October 22 2014
The idea that we should try to stick to the old adage, ‘do one thing, do it well,’ seems to be in the ether quite a bit lately. What with nonexistent attention spans and pressure to be jacks-of-all-trades, it has become clear that some decluttering and pairing down might lead to an uptick in happiness. So it was refreshing to meet Andersen-Andersen, a Denmark-based family duo with a singular mission to produce knitwear so superfluously good that it might even be passed down from generation to generation. This is the Patek Phillippe of sweaters, if you will. (Without the pompous branding.)
The Andersens themselves are steeped in Denmark’s maritime and design cultures, and their product is a study in the attention to detail that comes from understanding its purpose extremely well. The Maritime Museum of Denmark has even put their Sailor Sweater on permanent display. As we welcome their line to the store for the first time, we had a talk with Cathrine and Peter-Kjær Andersen about their one-of-a-kind boat, designing in Denmark and producing in Italy and the subtle advantages of knitwear symmetry.
Tell us about how you got started? Do you actually do any sailing?
Yes, we do sail! We have a beautiful boat, a Diana 21, which was made in Denmark. It was the very first fibreglass Diana 21 and was cast on a form from the famous Swedish Peterson wooden boats. Our boat is one of two (the other one doesn’t exist anymore, and the casting mold has burned!). This makes our boat something quite special.
Denmark is a maritime nation and Copenhagen has many canals. Sailing on them and the harbor is a lot of fun. It is nice to bring friends and family out on the water and to enjoy a lunch and a little wine…
And as you know, a sailor needs a Sailor Sweater and since we could not find a Sailor Sweater that was good enough, we decided to create an optimal version ourselves. This was how our journey started…
We wanted high quality—a strong and durable sailor sweater.
We wanted it to stay great—both in the shape and in the wool.
We wanted it to be made by a skilled manufacturer that worked with a clear conscience—both in terms of the environment and their employees.
It was our mission to make a Sailor Sweater good enough to be inherited.
Are there any particular style inspirations for the brand? Why a symmetrical sweater?
We were very occupied with the marine, the NAVY, sailor sweaters.
We found that the symmetrical idea was great. You do not have to think when you put your sweater on and it lasts longer. You can actually wear it twice as long!
It is a challenge to knit symmetrically. Our sailor sweaters are constructed with a knitted triangle by the neck line which we have developed in collaboration with our knitter. The triangle gives the symmetry the great shape. Since our sailor sweater is the same on back and front it will appear sculptural on the body and over time take the shape of the wearer.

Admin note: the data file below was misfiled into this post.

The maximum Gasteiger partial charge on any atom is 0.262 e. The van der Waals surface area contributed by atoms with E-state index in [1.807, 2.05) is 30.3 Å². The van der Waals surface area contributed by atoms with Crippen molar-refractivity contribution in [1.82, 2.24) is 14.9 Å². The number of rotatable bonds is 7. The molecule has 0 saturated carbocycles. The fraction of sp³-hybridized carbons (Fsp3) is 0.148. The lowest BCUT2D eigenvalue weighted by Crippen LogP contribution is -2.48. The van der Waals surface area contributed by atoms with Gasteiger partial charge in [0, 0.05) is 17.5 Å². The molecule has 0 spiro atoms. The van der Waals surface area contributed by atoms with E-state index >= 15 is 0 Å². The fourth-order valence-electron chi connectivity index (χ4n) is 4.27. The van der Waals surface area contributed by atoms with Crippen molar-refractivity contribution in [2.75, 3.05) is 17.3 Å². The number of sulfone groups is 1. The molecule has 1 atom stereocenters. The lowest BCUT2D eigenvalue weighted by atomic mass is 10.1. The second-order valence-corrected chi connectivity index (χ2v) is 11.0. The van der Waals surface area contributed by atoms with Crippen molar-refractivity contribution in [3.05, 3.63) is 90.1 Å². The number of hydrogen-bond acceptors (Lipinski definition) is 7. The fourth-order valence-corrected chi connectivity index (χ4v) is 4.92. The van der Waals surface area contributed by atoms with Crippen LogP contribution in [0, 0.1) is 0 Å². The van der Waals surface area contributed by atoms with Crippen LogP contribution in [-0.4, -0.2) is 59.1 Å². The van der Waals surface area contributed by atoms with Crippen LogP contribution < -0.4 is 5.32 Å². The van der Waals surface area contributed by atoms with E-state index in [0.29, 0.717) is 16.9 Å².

And materials? You’ve even created a special yarn, right?
We make sailor sweaters as work wear and therefore the yarn is very important… Together with our knitter we went through all spinning mills in Europe be course we wanted to find an old fashioned long fibered worsted 100% wool yarn that was soft and yet very durable. We could not find such yarn and instead we decided to ask an Italian spinning mill to produce such yarn especially for our company. ”
Our merino wool is long fibered, soft and extra twisted/spun to give it strength.
We needed to find a knitter who was skilled enough and curious enough to work with us – a knitter that could develop the technical details we needed for the optimal Sailor Sweater, and we found him in Italy.
The knitting company is a small family run knitting mill situated in the northern part of Italy at the foot of the Dolomites. We are very pleased with our knitter and our collaboration has developed into a solid friendship with both he and his family.
What do you think it is about Denmark and Danish culture that makes it a center of good design?
The modern Danish design tradition started at the beginning of last century. It was mainly in architecture where you could see that something was happening. Fortunately there were quite a few talented architects at the time—Arne Jacobsen, Finn Juhl, Poul Henningsen, Kaare Klint among others, who were all able to inspire each other and set the standard for modern Danish design. Simplicity and good craftsmanship are still some key words in Danish design.
Kind thanks to Cathrine and Peter-Kjær!